And, in a nutshell, that’s how you know someone is supportive.  But, do you really want to wait until you are in need to find those trusted, supportive folks?  No.  Next week we’ll look at building supportive communities.

I’ve been teaching self-defense for over 25 years.  And for most of those years I’ve been teaching that self-care is an essential part of everyone’s safety and self-defense planning. Self-care covers a wide range of actions, like exercise or meditation or listening to music or watching funny cat videos on YouTube or a glass of wine or seeking medical care or . . . pick your top three ways to calm yourself when upset or anxious.  My personal favorite is playing music — drumming along to some of my all-time favorite songs, or muddling through a guitar chord progression with overdrive and reverb.

But, if I had to pick just ONE self-care practice as most critical, it has to be getting support from other people. We humans are social creatures. Any assault, or attempted assault, regardless of outcome, often feels isolating and like a loss of control over important aspects of life. Connecting with another human helps offset that, but only when that other human is supportive. We do live in a highly victim-blaming culture, and have to recognize that not every one of our acquaintances (or even family or closer friends) will be open to supporting you.

Over the years I’ve heard from several students that, when confiding in those who they assumed would be supportive, were met with statements such as “what did you expect,” or “you sure won’t make that mistake again,” or “I hope you learned something from that experience,” or “how could you let that happen to you.”  As humans, we will often look to safety, or at least to mitigate and manage risks.  Some people’s interest in hearing about others’ misfortunes is to “inform” themselves so they won’t make the same “mistakes.”  And sometimes they will think they are helping by informing you of their conclusions.  It may not mean they are a bad person, but it does mean they don’t have (or are not willing to make available) emotional bandwidth for you.

But let’s get back to getting support. How would we recognize that supportive human? Is there a covert signal or secret handshake?

By what they do. Here’s my thumbnail sketch of what a supportive human would do.

  • They listen.
  • They believe you.
  • They remind you it wasn’t your fault.

    One woman is getting support from another.

    Getting support from a trusted friend or family member is an important component in healing from assault.

I’m going to go over each of these three items.  In this blog post, it’s listening.  Next couple of weeks will cover believing and not blaming you.  And then we’ll tie it up with steps for the future.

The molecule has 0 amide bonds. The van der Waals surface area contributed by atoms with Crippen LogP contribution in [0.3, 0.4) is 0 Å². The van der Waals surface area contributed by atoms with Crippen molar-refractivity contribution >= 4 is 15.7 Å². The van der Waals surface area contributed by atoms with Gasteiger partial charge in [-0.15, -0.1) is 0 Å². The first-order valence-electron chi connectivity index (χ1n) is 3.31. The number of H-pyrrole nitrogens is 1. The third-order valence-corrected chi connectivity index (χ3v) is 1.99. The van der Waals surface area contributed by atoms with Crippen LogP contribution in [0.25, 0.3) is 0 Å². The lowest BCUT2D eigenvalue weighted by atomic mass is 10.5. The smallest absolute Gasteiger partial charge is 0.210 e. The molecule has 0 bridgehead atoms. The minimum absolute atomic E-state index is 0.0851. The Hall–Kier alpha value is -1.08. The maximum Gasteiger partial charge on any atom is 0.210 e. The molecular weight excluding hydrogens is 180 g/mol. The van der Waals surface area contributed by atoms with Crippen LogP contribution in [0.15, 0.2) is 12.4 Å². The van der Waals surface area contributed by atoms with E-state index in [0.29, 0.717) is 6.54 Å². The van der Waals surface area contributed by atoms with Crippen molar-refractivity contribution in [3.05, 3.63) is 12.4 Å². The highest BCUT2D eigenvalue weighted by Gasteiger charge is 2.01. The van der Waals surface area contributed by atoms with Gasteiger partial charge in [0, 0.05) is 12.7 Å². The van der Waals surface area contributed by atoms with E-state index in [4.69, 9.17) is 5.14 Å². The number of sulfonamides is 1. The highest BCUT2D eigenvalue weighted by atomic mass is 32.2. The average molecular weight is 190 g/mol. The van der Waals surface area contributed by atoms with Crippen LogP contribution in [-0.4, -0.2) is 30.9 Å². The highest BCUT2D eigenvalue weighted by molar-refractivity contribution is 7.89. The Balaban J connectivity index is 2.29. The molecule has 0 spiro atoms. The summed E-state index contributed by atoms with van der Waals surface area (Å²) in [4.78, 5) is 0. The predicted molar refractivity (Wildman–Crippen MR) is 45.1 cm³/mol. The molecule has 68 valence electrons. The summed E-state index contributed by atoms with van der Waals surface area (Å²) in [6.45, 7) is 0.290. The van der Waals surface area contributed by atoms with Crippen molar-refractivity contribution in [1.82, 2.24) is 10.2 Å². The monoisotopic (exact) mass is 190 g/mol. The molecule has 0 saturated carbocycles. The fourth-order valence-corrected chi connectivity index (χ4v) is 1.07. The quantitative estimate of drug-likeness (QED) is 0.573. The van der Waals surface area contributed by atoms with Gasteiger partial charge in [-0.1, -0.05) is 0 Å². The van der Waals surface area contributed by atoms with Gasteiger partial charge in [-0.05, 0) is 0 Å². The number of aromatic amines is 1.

First, though, I strongly suggest that you give a potential listener a heads-up that you’d like to share something uncomfortable.  Give them a chance to assess their readiness to offer support.  Or, if necessary, set their own boundaries.  Even the best supporters are not available 24/7 to everyone (self-care, remember?).  An important part of getting support is that the support has to be voluntarily given!

Someone who is listening is really LISTENING, rather than trying to figure out their snappy reply.  Listening is NOT letting you talk for 10, 20, or 60 seconds, then interrupting with “hey did you try THIS?  You coulda done THAT, you shoulda done THAT, I woulda done . . . ”  Thank that person for their time, and move on.  They don’t have bandwidth for you.

Rather, listening involves taking in what that other person is offering.  A really good listener will treat what you’re saying as a gift, and if they have the emotional space they will be paying attention to what you are saying and the event’s impact on you.  You may hear something more like, “That sounds horrible, I’m so sorry you had that experience!  I am here for you.”  And now is where listening is super important.  The listener could assess if you need to just talk, or if they are looking for advice, or if they have their next steps and want your help.  And, dear listener, it’s OK to ask.  Do keep in mind that part of the trauma of assault is the feeling that control over ones life has been torn away; one goal of the listener is to help empower those hurt by making sure their choices are really theirs.

Next week, we look at the other two items on my list, believing and reminding that assault is not your fault.

“Found weapons” is a common class topic.  What do you have in your pocket, your purse, your backpack, that can be used to help fend off an attacker?  A common response is “keys.”  Yes, keys can serve as a self-defense weapon.  However, most students show me a very awkward way to hold them, poking out between fingers like brass knuckles or Wolverine (the superhero) claws.  A better way to hold keys is how you’d open a door — it’s more stable and easy to aim, more maneuverable, and less likely to injury yourself.